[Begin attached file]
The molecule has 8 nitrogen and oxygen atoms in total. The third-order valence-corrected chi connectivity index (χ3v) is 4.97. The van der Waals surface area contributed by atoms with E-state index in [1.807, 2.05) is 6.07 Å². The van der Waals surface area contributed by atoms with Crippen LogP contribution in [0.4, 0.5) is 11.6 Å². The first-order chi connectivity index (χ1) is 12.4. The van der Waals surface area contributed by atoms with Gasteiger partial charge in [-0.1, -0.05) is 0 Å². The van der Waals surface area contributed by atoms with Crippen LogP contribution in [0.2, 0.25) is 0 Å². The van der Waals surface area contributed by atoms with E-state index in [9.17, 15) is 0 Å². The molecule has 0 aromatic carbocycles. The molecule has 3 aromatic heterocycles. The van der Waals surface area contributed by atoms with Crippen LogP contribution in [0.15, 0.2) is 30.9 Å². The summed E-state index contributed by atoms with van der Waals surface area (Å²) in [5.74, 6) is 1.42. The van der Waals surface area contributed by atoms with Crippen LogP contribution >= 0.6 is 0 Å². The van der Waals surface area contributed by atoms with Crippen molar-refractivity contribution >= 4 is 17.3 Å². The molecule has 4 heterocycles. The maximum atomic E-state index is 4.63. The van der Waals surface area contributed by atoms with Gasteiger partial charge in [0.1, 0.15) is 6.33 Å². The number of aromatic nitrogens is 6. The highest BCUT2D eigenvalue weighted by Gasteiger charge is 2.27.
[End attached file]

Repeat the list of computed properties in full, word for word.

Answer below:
The molecule has 8 nitrogen and oxygen atoms in total. The third-order valence-corrected chi connectivity index (χ3v) is 4.97. The van der Waals surface area contributed by atoms with E-state index in [1.807, 2.05) is 6.07 Å². The van der Waals surface area contributed by atoms with Crippen LogP contribution in [0.4, 0.5) is 11.6 Å². The first-order chi connectivity index (χ1) is 12.4. The van der Waals surface area contributed by atoms with Gasteiger partial charge in [-0.1, -0.05) is 0 Å². The van der Waals surface area contributed by atoms with Crippen LogP contribution in [0.2, 0.25) is 0 Å². The van der Waals surface area contributed by atoms with E-state index in [9.17, 15) is 0 Å². The molecule has 0 aromatic carbocycles. The molecule has 3 aromatic heterocycles. The van der Waals surface area contributed by atoms with Crippen LogP contribution in [0.15, 0.2) is 30.9 Å². The summed E-state index contributed by atoms with van der Waals surface area (Å²) in [5.74, 6) is 1.42. The van der Waals surface area contributed by atoms with Crippen LogP contribution >= 0.6 is 0 Å². The van der Waals surface area contributed by atoms with Crippen molar-refractivity contribution >= 4 is 17.3 Å². The molecule has 4 heterocycles. The maximum atomic E-state index is 4.63. The van der Waals surface area contributed by atoms with Gasteiger partial charge in [0.1, 0.15) is 6.33 Å². The number of aromatic nitrogens is 6. The highest BCUT2D eigenvalue weighted by Gasteiger charge is 2.27.